VoIP Gateways Article

Satellite Outfit Launches Mobile VoIP App

November 10, 2017

Dubai-based mobile satellite communications company Thuraya (News - Alert) Telecommunications Co. has launched a VoIP service called Thuraya Talk.

The service supports both text-based and voice communications. It also provides subscribers with dedicated phone numbers for incoming and outgoing calls.

The Thuraya Talk app is now available for download from the App Store and Google (News - Alert) Play. It enables callers to reach other Thuraya satellite phones or any destination globally. The company says this service “is ideal for users who call Thurya numbers and offers them savings of up to 60 percent.”

The company already has made public its plans to evolve the service over time. Starting early next year Thuraya expects to introduce simultaneous voice and data on its satellite network. And it plans to position Thuraya Talk for use in maritime applications.

photo courtesy of Pixabay

“Optimized for efficient bandwidth usage, Thuraya Talk can be used as a convenient add-on solution to any Thuraya broadband terminal,” the company says. “By connecting the VoIP Gate adapter to the terminal, the customer will be able to use any analog phone to make and receive VoIP calls for operational purposes.”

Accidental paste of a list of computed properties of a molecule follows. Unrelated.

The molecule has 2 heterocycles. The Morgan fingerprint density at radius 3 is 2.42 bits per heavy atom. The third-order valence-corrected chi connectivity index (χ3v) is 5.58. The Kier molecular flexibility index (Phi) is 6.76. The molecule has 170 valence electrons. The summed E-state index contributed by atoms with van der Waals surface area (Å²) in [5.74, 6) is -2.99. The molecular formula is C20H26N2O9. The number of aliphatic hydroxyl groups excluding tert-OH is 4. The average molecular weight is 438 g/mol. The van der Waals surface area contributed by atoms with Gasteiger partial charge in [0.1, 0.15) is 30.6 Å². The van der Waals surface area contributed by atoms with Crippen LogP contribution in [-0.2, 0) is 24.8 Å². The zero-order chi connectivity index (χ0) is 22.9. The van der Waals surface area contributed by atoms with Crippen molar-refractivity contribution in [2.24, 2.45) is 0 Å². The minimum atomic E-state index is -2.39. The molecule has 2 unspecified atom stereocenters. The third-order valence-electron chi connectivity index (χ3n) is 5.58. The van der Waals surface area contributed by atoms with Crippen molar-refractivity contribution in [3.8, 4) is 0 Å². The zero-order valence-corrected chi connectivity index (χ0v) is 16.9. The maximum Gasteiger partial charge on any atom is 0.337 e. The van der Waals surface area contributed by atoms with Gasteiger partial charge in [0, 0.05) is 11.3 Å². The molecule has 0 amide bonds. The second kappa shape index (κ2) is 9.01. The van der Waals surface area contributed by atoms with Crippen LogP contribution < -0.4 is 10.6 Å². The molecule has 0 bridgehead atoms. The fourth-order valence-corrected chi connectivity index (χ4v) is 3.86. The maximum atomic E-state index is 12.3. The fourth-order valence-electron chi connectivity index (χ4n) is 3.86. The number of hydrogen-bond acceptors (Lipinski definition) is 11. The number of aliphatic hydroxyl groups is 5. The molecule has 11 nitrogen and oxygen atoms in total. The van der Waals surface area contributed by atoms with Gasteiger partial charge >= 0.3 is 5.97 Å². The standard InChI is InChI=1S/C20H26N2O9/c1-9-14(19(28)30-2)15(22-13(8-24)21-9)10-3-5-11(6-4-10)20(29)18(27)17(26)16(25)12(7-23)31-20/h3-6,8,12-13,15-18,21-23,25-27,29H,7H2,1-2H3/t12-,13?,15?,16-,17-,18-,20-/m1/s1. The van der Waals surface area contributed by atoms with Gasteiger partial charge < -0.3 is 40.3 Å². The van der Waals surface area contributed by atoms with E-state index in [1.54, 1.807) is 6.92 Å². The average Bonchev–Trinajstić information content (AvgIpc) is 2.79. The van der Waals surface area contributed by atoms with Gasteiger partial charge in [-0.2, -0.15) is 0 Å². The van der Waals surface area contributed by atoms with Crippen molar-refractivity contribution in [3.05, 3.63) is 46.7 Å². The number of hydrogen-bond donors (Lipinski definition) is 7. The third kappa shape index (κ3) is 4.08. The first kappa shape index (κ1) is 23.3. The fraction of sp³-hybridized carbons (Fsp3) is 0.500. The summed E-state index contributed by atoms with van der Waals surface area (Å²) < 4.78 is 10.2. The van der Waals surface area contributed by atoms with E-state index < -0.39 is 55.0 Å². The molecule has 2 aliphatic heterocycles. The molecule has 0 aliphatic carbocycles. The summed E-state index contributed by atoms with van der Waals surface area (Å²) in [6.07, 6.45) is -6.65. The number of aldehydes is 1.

There are many over-the-top mobile VoIP applications, of course. But most of them are delivered by software startups or unified communications solution providers, as opposed to satellite companies.

In a recent interview with me, Chris Carabello (News - Alert), senior director of product marketing for Metaswitch Networks, says that over-the-top mobile clients also provide a different experience than does a native dialer. And they supply VoIP as opposed to cellular voice connections, he adds, which can be less reliable. Additionally, he says, OTT clients don’t effectively manage cellular phone users’ separate personal and professional lives.

As for the mobile clients offered by UC companies, Carabello says those solutions can deliver less than ideal results as well. And he suggests a better way is to arm cellular network operators, which already have established relationships with businesses and consumers, with the technology to introduce mobile-centric UC offerings. This is similar to the model BroadSoft (News - Alert), which Cisco recently announced plans to acquire, has been using for many years. 

Edited by Mandi Nowitz